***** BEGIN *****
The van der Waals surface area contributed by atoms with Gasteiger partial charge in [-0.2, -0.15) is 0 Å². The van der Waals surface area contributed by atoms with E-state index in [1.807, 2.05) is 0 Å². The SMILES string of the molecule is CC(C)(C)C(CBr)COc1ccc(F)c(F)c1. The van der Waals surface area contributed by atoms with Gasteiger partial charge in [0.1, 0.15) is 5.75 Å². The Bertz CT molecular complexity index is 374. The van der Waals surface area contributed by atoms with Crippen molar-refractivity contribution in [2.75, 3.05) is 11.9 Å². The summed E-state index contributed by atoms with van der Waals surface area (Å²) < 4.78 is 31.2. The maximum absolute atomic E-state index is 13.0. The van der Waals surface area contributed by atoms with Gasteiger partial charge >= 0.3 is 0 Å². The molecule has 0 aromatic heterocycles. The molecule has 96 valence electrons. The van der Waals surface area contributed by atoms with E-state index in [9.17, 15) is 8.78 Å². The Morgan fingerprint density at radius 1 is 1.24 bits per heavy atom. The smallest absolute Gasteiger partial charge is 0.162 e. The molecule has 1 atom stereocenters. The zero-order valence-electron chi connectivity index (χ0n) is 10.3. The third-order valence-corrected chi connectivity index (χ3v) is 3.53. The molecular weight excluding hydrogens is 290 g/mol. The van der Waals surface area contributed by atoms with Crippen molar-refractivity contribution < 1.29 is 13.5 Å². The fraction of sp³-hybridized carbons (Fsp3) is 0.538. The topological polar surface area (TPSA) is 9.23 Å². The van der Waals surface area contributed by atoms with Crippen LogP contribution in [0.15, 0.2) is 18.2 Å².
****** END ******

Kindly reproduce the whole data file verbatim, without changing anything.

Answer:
The van der Waals surface area contributed by atoms with Gasteiger partial charge in [-0.2, -0.15) is 0 Å². The van der Waals surface area contributed by atoms with E-state index in [1.807, 2.05) is 0 Å². The SMILES string of the molecule is CC(C)(C)C(CBr)COc1ccc(F)c(F)c1. The van der Waals surface area contributed by atoms with Gasteiger partial charge in [0.1, 0.15) is 5.75 Å². The Bertz CT molecular complexity index is 374. The van der Waals surface area contributed by atoms with Crippen molar-refractivity contribution in [2.75, 3.05) is 11.9 Å². The summed E-state index contributed by atoms with van der Waals surface area (Å²) < 4.78 is 31.2. The maximum absolute atomic E-state index is 13.0. The van der Waals surface area contributed by atoms with Gasteiger partial charge >= 0.3 is 0 Å². The molecule has 0 aromatic heterocycles. The molecule has 96 valence electrons. The van der Waals surface area contributed by atoms with E-state index in [9.17, 15) is 8.78 Å². The Morgan fingerprint density at radius 1 is 1.24 bits per heavy atom. The smallest absolute Gasteiger partial charge is 0.162 e. The molecule has 1 atom stereocenters. The zero-order valence-electron chi connectivity index (χ0n) is 10.3. The third-order valence-corrected chi connectivity index (χ3v) is 3.53. The molecular weight excluding hydrogens is 290 g/mol. The van der Waals surface area contributed by atoms with Crippen molar-refractivity contribution < 1.29 is 13.5 Å². The fraction of sp³-hybridized carbons (Fsp3) is 0.538. The topological polar surface area (TPSA) is 9.23 Å². The van der Waals surface area contributed by atoms with Crippen LogP contribution in [0.15, 0.2) is 18.2 Å².